The logo or parts of it will also be used by projects and organisations around EOSC to create visual cohesion across initiatives. That is why we would also like you to submit a proposal for a “co-branded” logo template that allows the name of another project to be integrated within the new logo or combined with elements of the logo.

Posted on

INTERNATIONAL CONFERENCE November 11 – 13, 2021 EDUCATION AND CREATIVITY FOR A KNOWLEDGE BASED SOCIETY (15TH EDITION)

MINISTRY OF EDUCATION

„TITU MAIORESCU” UNIVERSITY OF BUCHAREST Institute for Studies, Research, Development and Innovation
Calea Văcăreşti no. 187, Sector 4, Bucharest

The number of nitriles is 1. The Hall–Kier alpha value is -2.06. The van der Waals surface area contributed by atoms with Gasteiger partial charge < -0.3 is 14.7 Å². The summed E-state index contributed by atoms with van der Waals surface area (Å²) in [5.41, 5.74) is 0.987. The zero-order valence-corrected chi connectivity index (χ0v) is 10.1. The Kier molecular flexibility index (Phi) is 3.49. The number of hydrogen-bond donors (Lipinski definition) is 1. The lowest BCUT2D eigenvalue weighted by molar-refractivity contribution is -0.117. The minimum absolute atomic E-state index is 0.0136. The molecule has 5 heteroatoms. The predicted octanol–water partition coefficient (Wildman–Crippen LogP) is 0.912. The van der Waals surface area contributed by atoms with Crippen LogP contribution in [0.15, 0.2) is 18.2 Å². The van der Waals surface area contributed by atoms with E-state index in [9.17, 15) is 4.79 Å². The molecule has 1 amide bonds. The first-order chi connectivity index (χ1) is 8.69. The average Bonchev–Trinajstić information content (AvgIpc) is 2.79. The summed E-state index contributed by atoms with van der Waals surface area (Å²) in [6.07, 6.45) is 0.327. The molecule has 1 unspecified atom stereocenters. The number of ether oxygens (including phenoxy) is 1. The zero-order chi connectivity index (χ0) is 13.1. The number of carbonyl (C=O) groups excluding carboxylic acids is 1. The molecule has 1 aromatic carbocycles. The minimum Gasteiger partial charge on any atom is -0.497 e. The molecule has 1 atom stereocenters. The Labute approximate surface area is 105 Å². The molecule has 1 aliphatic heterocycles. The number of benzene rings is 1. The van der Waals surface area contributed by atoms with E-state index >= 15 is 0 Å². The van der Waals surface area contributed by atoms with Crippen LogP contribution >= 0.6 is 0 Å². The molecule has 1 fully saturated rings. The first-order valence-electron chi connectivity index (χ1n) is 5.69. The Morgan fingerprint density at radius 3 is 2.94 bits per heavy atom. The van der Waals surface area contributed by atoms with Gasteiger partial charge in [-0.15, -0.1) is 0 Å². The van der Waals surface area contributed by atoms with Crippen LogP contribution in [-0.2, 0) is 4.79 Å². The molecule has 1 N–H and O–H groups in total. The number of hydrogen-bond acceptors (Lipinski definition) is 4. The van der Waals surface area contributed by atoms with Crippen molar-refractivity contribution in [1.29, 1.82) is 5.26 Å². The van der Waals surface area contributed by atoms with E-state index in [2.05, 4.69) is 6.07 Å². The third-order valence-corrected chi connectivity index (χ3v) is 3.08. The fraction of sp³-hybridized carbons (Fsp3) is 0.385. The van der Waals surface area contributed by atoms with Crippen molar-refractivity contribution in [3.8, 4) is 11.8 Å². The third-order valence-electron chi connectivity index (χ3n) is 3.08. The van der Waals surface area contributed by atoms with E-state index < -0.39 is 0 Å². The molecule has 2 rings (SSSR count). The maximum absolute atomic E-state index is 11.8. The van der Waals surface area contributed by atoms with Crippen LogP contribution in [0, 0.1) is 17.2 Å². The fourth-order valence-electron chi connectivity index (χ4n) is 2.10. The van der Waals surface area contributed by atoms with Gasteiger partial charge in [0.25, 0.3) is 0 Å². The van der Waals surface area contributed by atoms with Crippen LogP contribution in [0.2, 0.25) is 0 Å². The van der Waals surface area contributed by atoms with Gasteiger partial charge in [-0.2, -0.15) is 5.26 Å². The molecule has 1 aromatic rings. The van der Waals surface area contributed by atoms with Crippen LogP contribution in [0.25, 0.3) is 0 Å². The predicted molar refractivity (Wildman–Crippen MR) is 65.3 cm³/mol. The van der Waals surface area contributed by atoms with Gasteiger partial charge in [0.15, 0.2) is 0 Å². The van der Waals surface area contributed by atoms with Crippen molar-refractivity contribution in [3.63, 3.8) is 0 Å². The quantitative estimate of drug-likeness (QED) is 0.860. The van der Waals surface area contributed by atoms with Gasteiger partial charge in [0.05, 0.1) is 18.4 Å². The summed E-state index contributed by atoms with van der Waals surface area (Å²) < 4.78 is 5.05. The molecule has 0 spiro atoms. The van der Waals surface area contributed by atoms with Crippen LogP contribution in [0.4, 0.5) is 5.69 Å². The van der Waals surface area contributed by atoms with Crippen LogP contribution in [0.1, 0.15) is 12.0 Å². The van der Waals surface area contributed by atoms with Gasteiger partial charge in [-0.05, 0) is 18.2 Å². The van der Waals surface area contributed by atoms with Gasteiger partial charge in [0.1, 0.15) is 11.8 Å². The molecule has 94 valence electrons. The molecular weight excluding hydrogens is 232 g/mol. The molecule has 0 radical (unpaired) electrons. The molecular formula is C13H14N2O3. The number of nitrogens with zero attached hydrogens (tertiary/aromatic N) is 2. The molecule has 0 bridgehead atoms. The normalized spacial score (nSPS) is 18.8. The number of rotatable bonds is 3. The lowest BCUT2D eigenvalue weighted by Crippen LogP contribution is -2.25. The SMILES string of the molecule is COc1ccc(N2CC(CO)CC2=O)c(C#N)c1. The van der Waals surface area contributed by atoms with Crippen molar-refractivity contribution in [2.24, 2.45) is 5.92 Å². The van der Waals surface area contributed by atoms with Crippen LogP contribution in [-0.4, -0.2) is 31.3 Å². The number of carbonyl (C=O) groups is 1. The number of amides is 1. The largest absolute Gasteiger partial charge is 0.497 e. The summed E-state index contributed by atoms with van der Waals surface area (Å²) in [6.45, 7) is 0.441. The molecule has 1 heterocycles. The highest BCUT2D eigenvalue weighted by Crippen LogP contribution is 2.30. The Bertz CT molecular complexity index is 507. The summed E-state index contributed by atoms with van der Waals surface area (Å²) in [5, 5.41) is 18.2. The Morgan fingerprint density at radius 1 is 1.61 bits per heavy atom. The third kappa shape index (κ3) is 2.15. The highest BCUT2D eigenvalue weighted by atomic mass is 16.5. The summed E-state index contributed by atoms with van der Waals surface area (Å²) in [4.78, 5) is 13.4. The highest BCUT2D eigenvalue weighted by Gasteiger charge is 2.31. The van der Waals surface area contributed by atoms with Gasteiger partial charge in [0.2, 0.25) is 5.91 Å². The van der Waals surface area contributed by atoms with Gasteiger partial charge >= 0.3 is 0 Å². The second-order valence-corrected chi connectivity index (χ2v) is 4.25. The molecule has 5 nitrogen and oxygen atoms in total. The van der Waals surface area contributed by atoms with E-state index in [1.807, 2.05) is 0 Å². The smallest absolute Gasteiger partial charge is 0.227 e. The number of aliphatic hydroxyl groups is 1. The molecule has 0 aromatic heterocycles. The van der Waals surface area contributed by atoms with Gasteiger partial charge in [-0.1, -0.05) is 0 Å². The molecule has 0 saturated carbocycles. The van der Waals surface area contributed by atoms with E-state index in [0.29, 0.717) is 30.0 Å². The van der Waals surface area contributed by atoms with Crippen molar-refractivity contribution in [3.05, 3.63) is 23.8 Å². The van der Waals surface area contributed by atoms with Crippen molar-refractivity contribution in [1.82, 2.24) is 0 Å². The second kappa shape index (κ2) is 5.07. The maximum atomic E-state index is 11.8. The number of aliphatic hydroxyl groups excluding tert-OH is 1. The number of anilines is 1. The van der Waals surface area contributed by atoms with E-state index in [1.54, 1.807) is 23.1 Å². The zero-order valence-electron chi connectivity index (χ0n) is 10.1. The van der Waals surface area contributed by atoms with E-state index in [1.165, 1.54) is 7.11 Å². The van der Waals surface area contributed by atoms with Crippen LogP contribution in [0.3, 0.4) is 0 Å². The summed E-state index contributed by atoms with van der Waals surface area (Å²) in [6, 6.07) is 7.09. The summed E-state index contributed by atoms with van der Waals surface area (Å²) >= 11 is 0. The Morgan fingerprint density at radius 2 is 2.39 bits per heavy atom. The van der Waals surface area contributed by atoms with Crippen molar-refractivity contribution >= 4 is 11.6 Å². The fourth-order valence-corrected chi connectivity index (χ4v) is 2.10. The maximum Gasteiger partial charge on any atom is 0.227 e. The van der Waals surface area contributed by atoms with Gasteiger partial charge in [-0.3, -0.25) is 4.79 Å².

page1image64251520 page1image47667504

INTERNATIONAL CONFERENCE

November 11 – 13, 2021

EDUCATION AND CREATIVITY FOR A KNOWLEDGE BASED SOCIETY (15TH EDITION)

PROGRAMME

page1image47672704 page1image47669584 page1image47672288

PRESIDENT OF THE CONFERENCE

• Prof. univ. dr. DANIEL COCHIOR – Rectorul Universităţii Titu Maiorescu din București

VICE-PRESIDENTS

• Prof.univ.dr. IOSIF R. URS – Preşedintele Consiliului de Administraţie, Universitatea Titu Maiorescu din București
• Prof.univ.dr. TITI PARASCHIV – Prorector pentru cercetare ştiinţifică, Universitatea Titu Maiorescu din București
• Prof.univ.dr. IRINEL POPESCU – Preşedintele Academiei de Ştiinţe Medicale, Directorul Institutului de Cercetări Ştiinţifice Medicale „Nicolae Cajal”, Universitatea Titu Maiorescu din București

INTERNATIONAL SCIENTIFIC COMMITTEE

• Prof. univ. dr. DANIEL COCHIOR – Rectorul Universităţii Titu Maiorescu